In New York City the police are everywhere. Roughly 36,000 of them. Peering off the rooftops of Baruch houses. Perched behind tinted glass in a skywatch tower on Newkirk. Slouching in an office chair on the other side of that door just past the turnstiles at Throop.
In the North Shore hop off the bus at Bay Street, cross though the park and enter the deli. Ask for a loosie and you may get one. Though not passed through the fingers of Eric Garner, whose famous last breaths were sipped from the gum-speckled sidewalk out front. He was not alone. In the 15 years before his death there had been 179 fatalities involving on-duty NYPD cops. Of those, only three cases led to indictments — and just a single conviction.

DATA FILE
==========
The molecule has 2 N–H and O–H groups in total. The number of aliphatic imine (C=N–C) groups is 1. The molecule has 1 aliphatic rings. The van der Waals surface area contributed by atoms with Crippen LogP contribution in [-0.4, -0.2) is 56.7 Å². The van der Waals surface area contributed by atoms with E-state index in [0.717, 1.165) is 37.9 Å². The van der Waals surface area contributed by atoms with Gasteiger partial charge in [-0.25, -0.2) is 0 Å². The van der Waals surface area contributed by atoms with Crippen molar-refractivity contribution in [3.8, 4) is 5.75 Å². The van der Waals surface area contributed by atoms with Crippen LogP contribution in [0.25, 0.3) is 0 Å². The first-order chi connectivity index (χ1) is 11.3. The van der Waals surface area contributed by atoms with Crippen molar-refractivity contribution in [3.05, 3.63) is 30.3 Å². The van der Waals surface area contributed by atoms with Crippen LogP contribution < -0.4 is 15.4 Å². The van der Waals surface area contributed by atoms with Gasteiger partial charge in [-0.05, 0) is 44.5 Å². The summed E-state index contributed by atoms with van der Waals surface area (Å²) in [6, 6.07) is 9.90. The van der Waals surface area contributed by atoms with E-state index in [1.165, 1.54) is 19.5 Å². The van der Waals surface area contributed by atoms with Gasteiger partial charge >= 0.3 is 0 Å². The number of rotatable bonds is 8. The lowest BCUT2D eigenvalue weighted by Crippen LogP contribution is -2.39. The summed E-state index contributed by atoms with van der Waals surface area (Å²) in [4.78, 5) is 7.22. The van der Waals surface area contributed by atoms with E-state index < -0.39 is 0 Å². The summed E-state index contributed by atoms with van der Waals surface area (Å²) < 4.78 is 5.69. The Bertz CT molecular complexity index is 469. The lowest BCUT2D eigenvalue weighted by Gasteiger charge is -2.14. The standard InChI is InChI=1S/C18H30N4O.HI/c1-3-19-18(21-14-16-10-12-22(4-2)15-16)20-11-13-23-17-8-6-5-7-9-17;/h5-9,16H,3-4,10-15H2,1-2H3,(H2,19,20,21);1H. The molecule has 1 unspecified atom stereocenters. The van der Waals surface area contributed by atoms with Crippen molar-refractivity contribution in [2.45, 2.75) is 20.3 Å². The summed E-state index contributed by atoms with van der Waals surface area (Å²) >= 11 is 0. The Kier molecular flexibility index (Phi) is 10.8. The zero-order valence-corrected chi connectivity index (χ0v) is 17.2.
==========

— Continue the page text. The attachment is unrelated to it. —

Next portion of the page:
Officers Wenjian Liu and Rafael Ramos are no longer walking a beat. While someone stood at the counter in Mike’s Pizza on Tompkins Ave., working the bottle of mustard for its last drop, outside the officers were shot dead in their patrol car. Also missing are the 23 officers taken down with the Towers and the 241 who have passed since from illnesses related to that day.
To say that the people of New York City have a complicated relationship with the police is an understatement. This ongoing project, a collection of street photography documenting the NYPD over the past decade, hopes to reveal some of this complexity.